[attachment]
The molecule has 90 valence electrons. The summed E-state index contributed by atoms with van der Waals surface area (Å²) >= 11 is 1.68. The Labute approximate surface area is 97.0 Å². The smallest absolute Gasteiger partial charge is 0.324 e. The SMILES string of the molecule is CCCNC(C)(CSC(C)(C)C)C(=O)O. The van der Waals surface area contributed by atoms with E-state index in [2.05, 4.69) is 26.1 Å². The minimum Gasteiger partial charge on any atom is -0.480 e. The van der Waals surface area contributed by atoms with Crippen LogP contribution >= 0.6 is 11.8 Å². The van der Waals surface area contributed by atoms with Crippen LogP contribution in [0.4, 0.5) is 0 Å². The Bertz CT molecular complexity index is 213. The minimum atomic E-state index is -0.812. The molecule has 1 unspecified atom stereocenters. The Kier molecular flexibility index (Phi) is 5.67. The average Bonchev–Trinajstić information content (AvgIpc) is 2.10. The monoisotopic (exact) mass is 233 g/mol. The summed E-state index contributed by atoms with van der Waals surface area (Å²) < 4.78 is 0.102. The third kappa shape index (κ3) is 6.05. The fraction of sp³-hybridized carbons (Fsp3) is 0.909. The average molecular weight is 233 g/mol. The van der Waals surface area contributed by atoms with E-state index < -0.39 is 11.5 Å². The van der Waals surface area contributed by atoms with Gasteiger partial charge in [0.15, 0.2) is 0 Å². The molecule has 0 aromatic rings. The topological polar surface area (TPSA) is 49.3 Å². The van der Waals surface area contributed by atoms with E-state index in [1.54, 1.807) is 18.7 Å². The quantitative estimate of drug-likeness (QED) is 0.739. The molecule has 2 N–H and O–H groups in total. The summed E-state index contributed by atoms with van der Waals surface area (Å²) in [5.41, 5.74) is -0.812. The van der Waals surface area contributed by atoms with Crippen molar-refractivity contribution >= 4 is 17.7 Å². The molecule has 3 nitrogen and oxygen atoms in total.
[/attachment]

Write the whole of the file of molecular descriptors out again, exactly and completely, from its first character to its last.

The molecule has 90 valence electrons. The summed E-state index contributed by atoms with van der Waals surface area (Å²) >= 11 is 1.68. The Labute approximate surface area is 97.0 Å². The smallest absolute Gasteiger partial charge is 0.324 e. The SMILES string of the molecule is CCCNC(C)(CSC(C)(C)C)C(=O)O. The van der Waals surface area contributed by atoms with E-state index in [2.05, 4.69) is 26.1 Å². The minimum Gasteiger partial charge on any atom is -0.480 e. The van der Waals surface area contributed by atoms with Crippen LogP contribution >= 0.6 is 11.8 Å². The van der Waals surface area contributed by atoms with Crippen LogP contribution in [0.4, 0.5) is 0 Å². The Bertz CT molecular complexity index is 213. The minimum atomic E-state index is -0.812. The molecule has 1 unspecified atom stereocenters. The Kier molecular flexibility index (Phi) is 5.67. The average Bonchev–Trinajstić information content (AvgIpc) is 2.10. The monoisotopic (exact) mass is 233 g/mol. The summed E-state index contributed by atoms with van der Waals surface area (Å²) < 4.78 is 0.102. The third kappa shape index (κ3) is 6.05. The fraction of sp³-hybridized carbons (Fsp3) is 0.909. The average molecular weight is 233 g/mol. The van der Waals surface area contributed by atoms with E-state index < -0.39 is 11.5 Å². The van der Waals surface area contributed by atoms with Gasteiger partial charge in [0.15, 0.2) is 0 Å². The molecule has 0 aromatic rings. The topological polar surface area (TPSA) is 49.3 Å². The van der Waals surface area contributed by atoms with E-state index in [1.54, 1.807) is 18.7 Å². The quantitative estimate of drug-likeness (QED) is 0.739. The molecule has 2 N–H and O–H groups in total. The summed E-state index contributed by atoms with van der Waals surface area (Å²) in [5.41, 5.74) is -0.812. The van der Waals surface area contributed by atoms with Crippen molar-refractivity contribution >= 4 is 17.7 Å². The molecule has 3 nitrogen and oxygen atoms in total.